R-22 (Refrigerant)
R22 refrigerant is a hydrochlorofluorocarbon (HCFC) refrigerant typically used in air conditioning and refrigeration systems. Still, it is being phased out due to its detrimental environmental impact, as it depletes the ozone layer. 

R-410A (Refrigerant)
R-410A is a hydrofluorocarbon (HFC) refrigerant commonly used as a more environmentally friendly alternative to R-22, offering better cooling efficiency and less impact on the ozone layer.

Reclaim refers to recovering, purifying, and reusing refrigerants, such as R22, rather than releasing them into the atmosphere, contributing to environmental conservation and compliance with regulations.

Recovery refers to capturing and removing refrigerants from a system for recycling or disposal to prevent their release into the environment, ensuring compliance with environmental regulations. 

Refrigerant is a chemical fluid used in air conditioners and heat pumps to transfer heat. It goes through a cycle of compression and expansion to cool or heat the air.

Refrigerant Charge
A refrigerant charge refers to the quantity of refrigerant in an air conditioning or refrigeration system, which must be at the correct level to ensure optimal cooling or heating performance.

Refrigerant Lines
Refrigerant lines are the copper or aluminum pipes that carry refrigerant between the indoor and outdoor units of an air conditioning or refrigeration system, facilitating heat exchange.

A register is a louvered or slatted cover, often with an adjustable damper, installed in the wall, ceiling, or floor to control and direct the flow of conditioned air from the ducts into a room. 

Relative Humidity
Relative humidity is a measurement of the moisture content in the air expressed as a percentage, indicating how close the air is to being fully saturated with water vapor at a specific temperature, affecting indoor comfort and air quality.

Retrofit is upgrading or modifying an existing HVAC system to improve energy efficiency, performance, or compliance with newer regulations or standards.

Return Air
The air that is returned to the evaporator coil from inside the building.

Return Duct
The duct through which warm air is drawn into the air conditioning system to be cooled and blown through the ductwork.

Return registers are the openings or grilles through which air from the conditioned space is drawn into the heating or cooling system for recirculation and conditioning.


SEER stands for Seasonal Energy Efficiency Ratio. It measures the cooling efficiency of an air conditioner or heat pump. Higher SEER ratings indicate higher energy efficiency. SEER2 is the current standard.

SEER2 is the updated version of SEER and was enacted on January 1, 2023.

Short Cycling
Short Cycling refers to a malfunction in which an air conditioning or heating system turns on and off more frequently than necessary, leading to reduced energy efficiency and potential wear and tear on the equipment.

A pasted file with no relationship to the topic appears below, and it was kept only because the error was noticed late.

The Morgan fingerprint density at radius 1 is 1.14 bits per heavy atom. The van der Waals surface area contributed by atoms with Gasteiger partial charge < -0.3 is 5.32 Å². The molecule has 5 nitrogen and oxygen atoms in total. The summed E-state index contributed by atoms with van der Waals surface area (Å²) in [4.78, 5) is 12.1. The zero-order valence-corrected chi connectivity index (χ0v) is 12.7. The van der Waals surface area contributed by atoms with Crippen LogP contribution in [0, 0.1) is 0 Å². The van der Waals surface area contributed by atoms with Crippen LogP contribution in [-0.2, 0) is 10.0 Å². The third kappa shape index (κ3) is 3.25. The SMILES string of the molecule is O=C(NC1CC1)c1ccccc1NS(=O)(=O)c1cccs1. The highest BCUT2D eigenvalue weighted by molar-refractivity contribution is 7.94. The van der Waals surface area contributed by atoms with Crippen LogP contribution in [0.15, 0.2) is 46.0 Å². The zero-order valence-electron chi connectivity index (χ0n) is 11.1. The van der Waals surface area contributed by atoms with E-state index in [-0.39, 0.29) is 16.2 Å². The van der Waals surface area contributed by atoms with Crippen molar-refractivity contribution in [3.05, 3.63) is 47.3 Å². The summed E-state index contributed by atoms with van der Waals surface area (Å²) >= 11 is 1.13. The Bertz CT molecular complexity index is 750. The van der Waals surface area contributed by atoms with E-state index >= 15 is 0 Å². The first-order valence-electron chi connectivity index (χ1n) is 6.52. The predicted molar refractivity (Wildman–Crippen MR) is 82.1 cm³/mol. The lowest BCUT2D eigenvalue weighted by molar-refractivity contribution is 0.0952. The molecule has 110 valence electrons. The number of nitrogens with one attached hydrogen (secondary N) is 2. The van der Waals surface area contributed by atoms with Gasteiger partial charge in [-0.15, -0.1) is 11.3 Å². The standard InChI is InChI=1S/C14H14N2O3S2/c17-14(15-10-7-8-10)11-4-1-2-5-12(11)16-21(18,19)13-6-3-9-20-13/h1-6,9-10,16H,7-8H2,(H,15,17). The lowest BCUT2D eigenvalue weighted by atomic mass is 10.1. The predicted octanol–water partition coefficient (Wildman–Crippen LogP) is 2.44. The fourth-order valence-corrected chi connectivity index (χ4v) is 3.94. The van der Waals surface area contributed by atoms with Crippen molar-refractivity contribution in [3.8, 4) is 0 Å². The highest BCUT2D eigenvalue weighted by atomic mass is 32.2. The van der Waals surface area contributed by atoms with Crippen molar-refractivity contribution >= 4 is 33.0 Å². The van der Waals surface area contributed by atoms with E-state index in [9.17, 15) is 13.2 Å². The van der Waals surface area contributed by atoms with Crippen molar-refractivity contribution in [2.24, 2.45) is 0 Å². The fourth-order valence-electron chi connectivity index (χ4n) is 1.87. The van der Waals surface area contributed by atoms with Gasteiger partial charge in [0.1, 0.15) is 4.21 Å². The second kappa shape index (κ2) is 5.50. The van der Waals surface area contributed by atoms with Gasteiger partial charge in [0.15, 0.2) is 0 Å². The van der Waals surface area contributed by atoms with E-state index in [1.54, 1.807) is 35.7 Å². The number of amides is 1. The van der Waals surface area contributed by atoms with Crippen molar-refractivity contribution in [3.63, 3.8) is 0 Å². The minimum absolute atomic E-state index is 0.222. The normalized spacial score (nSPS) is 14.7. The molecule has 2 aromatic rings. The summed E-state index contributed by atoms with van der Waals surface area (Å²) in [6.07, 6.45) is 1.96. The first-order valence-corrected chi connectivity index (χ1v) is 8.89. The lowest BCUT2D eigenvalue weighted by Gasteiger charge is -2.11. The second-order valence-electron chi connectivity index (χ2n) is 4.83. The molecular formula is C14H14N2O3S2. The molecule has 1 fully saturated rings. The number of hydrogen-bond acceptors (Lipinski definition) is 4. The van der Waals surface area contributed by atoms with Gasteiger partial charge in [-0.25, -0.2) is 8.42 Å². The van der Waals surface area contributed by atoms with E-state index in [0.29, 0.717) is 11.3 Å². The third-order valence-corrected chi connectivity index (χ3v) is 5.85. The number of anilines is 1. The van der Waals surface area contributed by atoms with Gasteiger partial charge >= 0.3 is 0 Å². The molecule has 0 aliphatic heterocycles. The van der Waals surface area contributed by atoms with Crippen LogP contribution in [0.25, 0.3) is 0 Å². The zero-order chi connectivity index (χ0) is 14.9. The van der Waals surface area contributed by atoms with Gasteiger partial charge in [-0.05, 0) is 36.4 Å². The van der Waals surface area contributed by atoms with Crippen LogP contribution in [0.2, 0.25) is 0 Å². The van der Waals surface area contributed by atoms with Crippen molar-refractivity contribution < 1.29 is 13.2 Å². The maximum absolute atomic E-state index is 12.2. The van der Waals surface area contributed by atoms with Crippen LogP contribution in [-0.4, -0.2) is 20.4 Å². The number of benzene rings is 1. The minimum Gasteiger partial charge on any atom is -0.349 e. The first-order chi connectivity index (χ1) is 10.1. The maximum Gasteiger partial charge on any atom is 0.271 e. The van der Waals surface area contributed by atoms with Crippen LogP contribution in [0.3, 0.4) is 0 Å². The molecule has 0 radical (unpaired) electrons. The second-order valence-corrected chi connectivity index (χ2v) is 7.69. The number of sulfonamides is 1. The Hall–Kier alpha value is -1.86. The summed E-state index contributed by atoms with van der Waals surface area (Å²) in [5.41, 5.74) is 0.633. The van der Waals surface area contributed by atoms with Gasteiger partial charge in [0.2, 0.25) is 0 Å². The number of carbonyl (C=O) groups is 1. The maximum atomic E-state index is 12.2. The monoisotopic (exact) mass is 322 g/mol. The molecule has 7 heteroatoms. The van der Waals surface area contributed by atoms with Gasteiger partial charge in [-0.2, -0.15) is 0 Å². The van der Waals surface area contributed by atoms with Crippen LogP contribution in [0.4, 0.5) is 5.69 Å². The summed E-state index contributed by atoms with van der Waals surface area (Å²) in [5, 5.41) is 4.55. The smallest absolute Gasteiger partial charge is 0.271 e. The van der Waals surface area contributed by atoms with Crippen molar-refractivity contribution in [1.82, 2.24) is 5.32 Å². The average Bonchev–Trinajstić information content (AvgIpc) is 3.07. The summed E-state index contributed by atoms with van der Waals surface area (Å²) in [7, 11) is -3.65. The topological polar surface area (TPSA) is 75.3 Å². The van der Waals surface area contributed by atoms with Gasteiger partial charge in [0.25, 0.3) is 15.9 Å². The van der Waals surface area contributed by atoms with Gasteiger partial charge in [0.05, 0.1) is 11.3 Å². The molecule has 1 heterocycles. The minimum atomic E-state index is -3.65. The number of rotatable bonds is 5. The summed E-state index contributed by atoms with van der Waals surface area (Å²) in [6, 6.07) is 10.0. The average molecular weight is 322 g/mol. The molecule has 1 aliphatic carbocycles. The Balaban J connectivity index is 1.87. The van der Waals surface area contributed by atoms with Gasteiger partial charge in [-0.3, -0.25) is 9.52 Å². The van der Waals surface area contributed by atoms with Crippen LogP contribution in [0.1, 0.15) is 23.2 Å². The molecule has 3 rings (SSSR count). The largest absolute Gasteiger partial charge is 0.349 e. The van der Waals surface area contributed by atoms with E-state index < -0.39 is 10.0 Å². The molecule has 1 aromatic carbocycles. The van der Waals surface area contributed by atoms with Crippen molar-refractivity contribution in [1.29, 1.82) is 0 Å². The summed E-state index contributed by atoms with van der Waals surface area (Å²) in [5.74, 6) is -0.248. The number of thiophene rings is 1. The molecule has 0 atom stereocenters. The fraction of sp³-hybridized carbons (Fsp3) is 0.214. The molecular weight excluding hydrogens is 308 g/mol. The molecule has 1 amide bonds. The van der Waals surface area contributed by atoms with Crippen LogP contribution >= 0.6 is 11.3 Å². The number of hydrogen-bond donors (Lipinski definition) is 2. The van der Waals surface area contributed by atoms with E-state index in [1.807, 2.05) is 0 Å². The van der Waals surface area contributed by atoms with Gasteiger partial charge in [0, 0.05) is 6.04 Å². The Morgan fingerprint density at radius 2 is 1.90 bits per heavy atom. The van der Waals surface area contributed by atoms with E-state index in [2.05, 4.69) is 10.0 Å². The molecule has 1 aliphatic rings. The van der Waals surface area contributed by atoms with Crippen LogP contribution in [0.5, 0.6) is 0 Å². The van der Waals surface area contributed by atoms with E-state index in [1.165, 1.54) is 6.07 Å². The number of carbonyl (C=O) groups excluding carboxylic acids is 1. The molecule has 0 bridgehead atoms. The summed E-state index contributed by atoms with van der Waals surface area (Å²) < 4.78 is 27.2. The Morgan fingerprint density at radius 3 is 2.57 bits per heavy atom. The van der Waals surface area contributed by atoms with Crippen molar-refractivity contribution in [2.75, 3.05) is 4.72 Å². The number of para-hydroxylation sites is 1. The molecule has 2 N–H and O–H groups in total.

Single-Stage Operation
A single-stage operation is a system, such as a furnace or air conditioner, that operates at only one fixed level of heating or cooling capacity, often resulting in less precise temperature control and potentially higher energy consumption. 

Split System
A split system consists of two separate units, one installed indoors (the air handler or furnace) and the other installed outdoors (the condenser unit or heat pump) to provide heating and cooling for a building.

Sub Cooling
Sub cooling refers to cooling a liquid refrigerant below its saturation temperature to ensure it is in a liquid state before entering the evaporator coil, essential for efficient heat transfer in air conditioning systems. 

Super Heat
Super heat refers to the temperature increase of a vapor refrigerant above its saturation temperature as it absorbs additional heat, typically occurring in the evaporator coil of an air conditioning system. 

Supply Registers
Supply registers are openings or grilles through which conditioned air is released into the living space from the heating or cooling system.


Thermostatic Expansion Valve (TXV)
A thermostatic expansion valve or TXV regulates refrigerant flow into the evaporator coil of an air conditioning system based on temperature and pressure, allowing for precise control of cooling capacity and efficiency.

A thermostat is a device that regulates the temperature in a particular space by controlling the heating and cooling systems. Modern thermostats often come with programmable features for energy efficiency. 

Ton (or Tonnage)
A ton is a unit of measurement for cooling capacity and is equivalent to the amount of heat required to melt one ton (2000 pounds) of ice in 24 hours, often used to rate the cooling output of air conditioners. 

Two-Stage Operation
A two-stage operation refers to a system, such as a furnace or air conditioner, that can operate at two different levels of heating or cooling capacity, providing better temperature control, improved efficiency, and quieter operation.


Upflow Unit
An upflow unit is a heating and cooling system where air is drawn in from the bottom and discharged through the top, commonly used in basement or first-floor installations.


Variable Speed Motor
An electric motor that can adjust its speed and airflow to maintain consistent and energy-efficient temperature control, resulting in improved comfort and reduced energy consumption.


Zoned System
A zoned system divides a building into separate heating and cooling zones, allowing for individual temperature control in different areas. This can increase comfort and energy efficiency.